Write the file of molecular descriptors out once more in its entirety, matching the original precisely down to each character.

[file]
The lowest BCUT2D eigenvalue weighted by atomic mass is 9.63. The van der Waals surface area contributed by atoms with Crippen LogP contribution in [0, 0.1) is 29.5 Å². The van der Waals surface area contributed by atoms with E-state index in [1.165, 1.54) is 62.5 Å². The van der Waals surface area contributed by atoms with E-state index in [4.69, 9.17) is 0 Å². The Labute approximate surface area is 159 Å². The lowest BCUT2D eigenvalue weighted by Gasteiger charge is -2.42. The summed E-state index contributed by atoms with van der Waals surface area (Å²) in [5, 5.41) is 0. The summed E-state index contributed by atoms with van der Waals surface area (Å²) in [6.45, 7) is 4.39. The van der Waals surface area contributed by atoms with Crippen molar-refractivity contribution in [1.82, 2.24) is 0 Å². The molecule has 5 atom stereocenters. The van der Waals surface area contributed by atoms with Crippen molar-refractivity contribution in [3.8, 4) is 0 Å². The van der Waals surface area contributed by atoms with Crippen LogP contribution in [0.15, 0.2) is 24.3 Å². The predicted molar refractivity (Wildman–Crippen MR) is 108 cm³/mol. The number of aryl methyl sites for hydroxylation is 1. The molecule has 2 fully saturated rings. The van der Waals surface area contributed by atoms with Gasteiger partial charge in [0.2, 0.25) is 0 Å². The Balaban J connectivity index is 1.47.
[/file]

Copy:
The lowest BCUT2D eigenvalue weighted by atomic mass is 9.63. The van der Waals surface area contributed by atoms with Crippen LogP contribution in [0, 0.1) is 29.5 Å². The van der Waals surface area contributed by atoms with E-state index in [1.165, 1.54) is 62.5 Å². The van der Waals surface area contributed by atoms with E-state index in [4.69, 9.17) is 0 Å². The Labute approximate surface area is 159 Å². The lowest BCUT2D eigenvalue weighted by Gasteiger charge is -2.42. The summed E-state index contributed by atoms with van der Waals surface area (Å²) in [5, 5.41) is 0. The summed E-state index contributed by atoms with van der Waals surface area (Å²) in [6.45, 7) is 4.39. The van der Waals surface area contributed by atoms with Crippen molar-refractivity contribution in [1.82, 2.24) is 0 Å². The molecule has 5 atom stereocenters. The van der Waals surface area contributed by atoms with Crippen molar-refractivity contribution in [3.8, 4) is 0 Å². The van der Waals surface area contributed by atoms with Crippen LogP contribution in [0.15, 0.2) is 24.3 Å². The predicted molar refractivity (Wildman–Crippen MR) is 108 cm³/mol. The number of aryl methyl sites for hydroxylation is 1. The molecule has 2 fully saturated rings. The van der Waals surface area contributed by atoms with Gasteiger partial charge in [0.2, 0.25) is 0 Å². The Balaban J connectivity index is 1.47.